Finishing sixth through 10th in the 150 were Steve Reny, Brent Dragon, Joey Polewarczyk, point leader and defending ACT champion Jean Paul Cyr of Milton, VT, and Scott Payea. Three cautions slowed the pace, and 12 cars finished on the lead lap.

Qualifying heat winners were Mark Lamberton, Jean Paul Cyr and New Gloucester native Ron Henry.

Jeff Taylor, Carey Martin, Jeff Moon and Larry Melcher were also feature winners on New England Dodge Dealers Night at the 3/8 mile western Maine oval.

Melcher held off a hard-charging Derek Barker to capture the 30-lap Mini Stock feature. The Jay driver took the lead from Barker on lap 15 and drove on to Victory Lane. Jim Childs came flying up the outside groove from 18th on the grid to finish third, while Chris Varney was fourth and 2004 champion Don Mooney was fifth. Only one caution slowed the pace, that for Butch Keene’s disabled machine sitting atop Turn 2.

Moon picked up a victory in the Strictly Stock feature to overcome a tough run of luck in recent weeks. The Gray driver took over the point from Joe Hutter on lap 15 and hung on for a convincing win.

Zach Emerson came from deep in the field to claim second, while Kurt Hewins finished third.

B.J. Chapman made a strong run up the outside to run fourth at the finish, while Auburn’s Mike Short rounded out the top five. Three cautions slowed the pace, none for serious incidents.

Martin wasted no time in asserting himself in one of the last Limited sportsman features for Oxford Plains Speedway. The Denmark driver took the lead from Freeport’s Neil Martin (no relation) on a lap-four restart and went on to record his 39th career victory at Oxford. Terry Merrill came from seventh on the grid to claim second, while David Tripp edged Tommy Ricker at the line for third. David Vaughn started third and hung on to complete the top five. Just one caution flag waved over the Limited Sportsman gang, as a scary-looking incident on the backstretch slowed proceedings. Neither of the two drivers involved were injured, and action resumed in short order.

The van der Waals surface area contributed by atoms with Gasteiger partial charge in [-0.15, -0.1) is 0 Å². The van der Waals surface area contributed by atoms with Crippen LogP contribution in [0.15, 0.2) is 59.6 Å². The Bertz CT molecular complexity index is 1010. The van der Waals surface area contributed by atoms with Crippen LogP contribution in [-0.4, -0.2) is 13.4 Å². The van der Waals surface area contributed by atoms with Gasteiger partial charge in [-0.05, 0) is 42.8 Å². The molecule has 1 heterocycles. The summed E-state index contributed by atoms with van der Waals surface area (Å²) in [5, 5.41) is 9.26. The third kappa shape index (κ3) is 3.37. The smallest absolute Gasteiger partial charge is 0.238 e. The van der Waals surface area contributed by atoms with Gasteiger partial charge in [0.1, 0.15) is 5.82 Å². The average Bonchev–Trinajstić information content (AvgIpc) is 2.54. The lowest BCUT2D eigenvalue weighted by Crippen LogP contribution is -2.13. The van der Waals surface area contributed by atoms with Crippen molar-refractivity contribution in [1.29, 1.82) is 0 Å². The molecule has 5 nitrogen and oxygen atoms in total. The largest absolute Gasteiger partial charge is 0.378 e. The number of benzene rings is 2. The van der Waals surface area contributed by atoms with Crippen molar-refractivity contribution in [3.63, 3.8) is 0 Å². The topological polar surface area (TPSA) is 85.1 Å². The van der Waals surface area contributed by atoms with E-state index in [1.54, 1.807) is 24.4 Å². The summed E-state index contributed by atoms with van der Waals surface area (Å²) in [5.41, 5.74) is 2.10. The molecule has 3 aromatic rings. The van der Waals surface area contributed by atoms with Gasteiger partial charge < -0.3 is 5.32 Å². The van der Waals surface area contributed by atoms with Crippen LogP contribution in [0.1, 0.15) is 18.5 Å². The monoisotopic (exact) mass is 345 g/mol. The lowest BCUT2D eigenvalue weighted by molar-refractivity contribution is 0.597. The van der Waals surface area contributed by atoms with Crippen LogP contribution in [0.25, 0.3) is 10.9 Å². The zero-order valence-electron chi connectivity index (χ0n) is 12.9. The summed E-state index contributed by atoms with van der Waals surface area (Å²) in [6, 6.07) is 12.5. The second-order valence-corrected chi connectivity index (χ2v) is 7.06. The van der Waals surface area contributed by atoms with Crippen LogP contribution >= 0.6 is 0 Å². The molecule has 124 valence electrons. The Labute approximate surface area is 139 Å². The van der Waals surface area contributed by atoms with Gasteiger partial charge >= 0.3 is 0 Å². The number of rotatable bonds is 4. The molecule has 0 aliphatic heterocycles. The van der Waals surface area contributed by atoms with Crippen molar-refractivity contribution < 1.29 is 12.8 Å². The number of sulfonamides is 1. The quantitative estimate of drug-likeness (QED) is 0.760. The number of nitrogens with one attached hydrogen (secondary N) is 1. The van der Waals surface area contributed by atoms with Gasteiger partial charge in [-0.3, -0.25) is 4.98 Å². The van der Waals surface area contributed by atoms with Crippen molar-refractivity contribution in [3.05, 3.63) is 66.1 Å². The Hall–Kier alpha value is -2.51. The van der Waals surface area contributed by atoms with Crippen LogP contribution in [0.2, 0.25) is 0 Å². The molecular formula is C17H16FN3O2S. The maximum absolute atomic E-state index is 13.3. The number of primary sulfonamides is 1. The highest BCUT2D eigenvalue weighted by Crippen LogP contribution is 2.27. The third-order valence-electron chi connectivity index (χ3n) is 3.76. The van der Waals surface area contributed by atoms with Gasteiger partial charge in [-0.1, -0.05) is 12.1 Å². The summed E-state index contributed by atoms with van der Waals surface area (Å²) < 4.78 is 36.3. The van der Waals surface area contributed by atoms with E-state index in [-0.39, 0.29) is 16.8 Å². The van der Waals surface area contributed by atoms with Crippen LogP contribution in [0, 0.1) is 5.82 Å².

Taylor recorded his 67th career victory at Oxford in a thrilling Oxford Networks Pro Stock feature. The eight-time champion from Norridgewock drove by Joey Porciello on the outside coming off Turn 2 on the 27th circuit and proceeded to drive away from the competition.

“The car was good tonight,” said Taylor. “Joey made me work for it on that last restart, but we had car enough to hold him off. This helps us in the points chase, it’s coming right down to it now and I just hope we can hang on.”

Porciello hung on to record his best finish at Oxford in second, while defending champion Timmy Brackett was third. Jeremie Whorff, the 22-year-old sensation that set the racing world on its ear last month when he won the TD Banknorth 250, drove to a solid fourth-place run. And once again, just as he did in the big dance last month, Whorff’s father Bill crossed the line right behind his son.

Four cautions slowed the proceedings, none for serious incidents. There are just two more Pro Stock races left to run at Oxford.